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Marketing | Social

Is Instagram trying to be TikTok?

Charlotte Grayson

June 13th, 2022

Instagram's latest update has introduced a full-screen home feed. Now, when you first open the app, the first thing you see is a full-screen post, suspiciously similar to TikTok…

Head of Instagram, Adam Mosseri, announced the home screen test in May, labelling this an ‘immersive experience’. The aim of the update is to make video a bigger part of the feed - with posts having a taller format, taking up more or less the whole screen. Instagram is looking to see how mobile users prefer to interact, and whether or not the 9:16 format allows for a better mobile-first experience.

However, users don’t seem too sold on the change. Some users say the blur at the top and bottom of the post takes away from the actual image and makes captions harder to read. Other comments include how the new layout discourages engagement and just encourages the act of scrolling. Despite negative reviews, this move seems to be an attempt to divert attention away from TikTok, which is not surprising given the popularity of its full-screen video content.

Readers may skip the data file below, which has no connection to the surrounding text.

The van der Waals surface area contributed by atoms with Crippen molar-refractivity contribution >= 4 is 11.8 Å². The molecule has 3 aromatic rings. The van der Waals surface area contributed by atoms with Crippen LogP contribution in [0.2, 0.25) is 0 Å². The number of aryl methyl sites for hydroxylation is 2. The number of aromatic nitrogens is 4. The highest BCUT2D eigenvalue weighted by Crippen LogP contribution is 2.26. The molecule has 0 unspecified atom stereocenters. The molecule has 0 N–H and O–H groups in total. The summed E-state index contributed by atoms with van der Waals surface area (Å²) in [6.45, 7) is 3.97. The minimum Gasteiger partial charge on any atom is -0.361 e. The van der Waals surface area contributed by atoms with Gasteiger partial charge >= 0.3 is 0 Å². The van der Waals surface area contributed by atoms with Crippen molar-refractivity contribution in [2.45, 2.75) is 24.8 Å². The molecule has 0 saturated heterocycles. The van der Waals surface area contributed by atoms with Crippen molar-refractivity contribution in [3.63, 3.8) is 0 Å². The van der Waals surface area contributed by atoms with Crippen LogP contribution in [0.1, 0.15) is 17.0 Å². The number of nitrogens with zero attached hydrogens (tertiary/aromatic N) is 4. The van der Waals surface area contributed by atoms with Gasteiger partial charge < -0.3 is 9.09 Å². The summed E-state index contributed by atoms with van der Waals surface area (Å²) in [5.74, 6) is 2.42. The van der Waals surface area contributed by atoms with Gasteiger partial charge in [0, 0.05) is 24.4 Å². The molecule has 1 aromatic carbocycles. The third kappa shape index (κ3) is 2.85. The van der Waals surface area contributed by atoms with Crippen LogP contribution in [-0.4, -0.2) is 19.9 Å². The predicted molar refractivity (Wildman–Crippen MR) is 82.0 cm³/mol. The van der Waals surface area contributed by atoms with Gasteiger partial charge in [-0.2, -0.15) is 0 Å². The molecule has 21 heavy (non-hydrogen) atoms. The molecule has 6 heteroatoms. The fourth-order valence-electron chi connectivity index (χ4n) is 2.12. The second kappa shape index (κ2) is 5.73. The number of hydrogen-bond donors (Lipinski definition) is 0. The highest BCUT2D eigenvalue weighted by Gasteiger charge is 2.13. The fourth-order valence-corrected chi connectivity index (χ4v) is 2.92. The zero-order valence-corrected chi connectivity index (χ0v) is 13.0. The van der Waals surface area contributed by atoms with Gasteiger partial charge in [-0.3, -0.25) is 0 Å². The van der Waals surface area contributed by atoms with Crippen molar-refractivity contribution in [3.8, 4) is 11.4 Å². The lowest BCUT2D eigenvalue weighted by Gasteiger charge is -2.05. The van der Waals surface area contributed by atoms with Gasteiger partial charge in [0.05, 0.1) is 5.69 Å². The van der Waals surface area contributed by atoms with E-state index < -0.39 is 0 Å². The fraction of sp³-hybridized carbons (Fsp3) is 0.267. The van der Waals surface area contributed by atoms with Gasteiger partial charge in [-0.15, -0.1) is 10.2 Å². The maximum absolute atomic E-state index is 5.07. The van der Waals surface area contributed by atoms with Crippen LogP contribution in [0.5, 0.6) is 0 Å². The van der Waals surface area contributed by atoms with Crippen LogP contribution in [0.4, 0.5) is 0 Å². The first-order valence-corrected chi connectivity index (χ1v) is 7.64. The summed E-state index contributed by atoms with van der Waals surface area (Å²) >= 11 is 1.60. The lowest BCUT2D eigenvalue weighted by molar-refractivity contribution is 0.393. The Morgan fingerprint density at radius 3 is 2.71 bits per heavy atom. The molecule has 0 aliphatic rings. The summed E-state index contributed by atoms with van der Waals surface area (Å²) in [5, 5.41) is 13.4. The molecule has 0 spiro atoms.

In actual fact, this is not Instagram’s first pursuit. Instagram launched Reels back in August 2020, an extension of the platform that allows users to create and discover short, entertaining videos. Instagram Reels is virtually identical to TikTok, although there are some slight differences between the two, both apps essentially have the same purpose. 

Since TikTok has won the hearts of not just Gen Z, but a variety of age groups, the launch of Reels by Instagram was an attempt for them to take back their audience. Instagram’s parent company, Meta, have noted that Reels now make up over 20% of the time users spend on Instagram.

More platforms are continuing to resemble TikTok, and the demand for short-form videos will rise, As well as Instagram launching Reels, Google has also released YouTube Shorts which generates over 30 billion views daily.

But what happened to the variety of social media platforms? Are similarities such as these taking away from the individualism of apps? Merging them all to have the same purpose? Or should apps be striving to compete with each other? What do you think?

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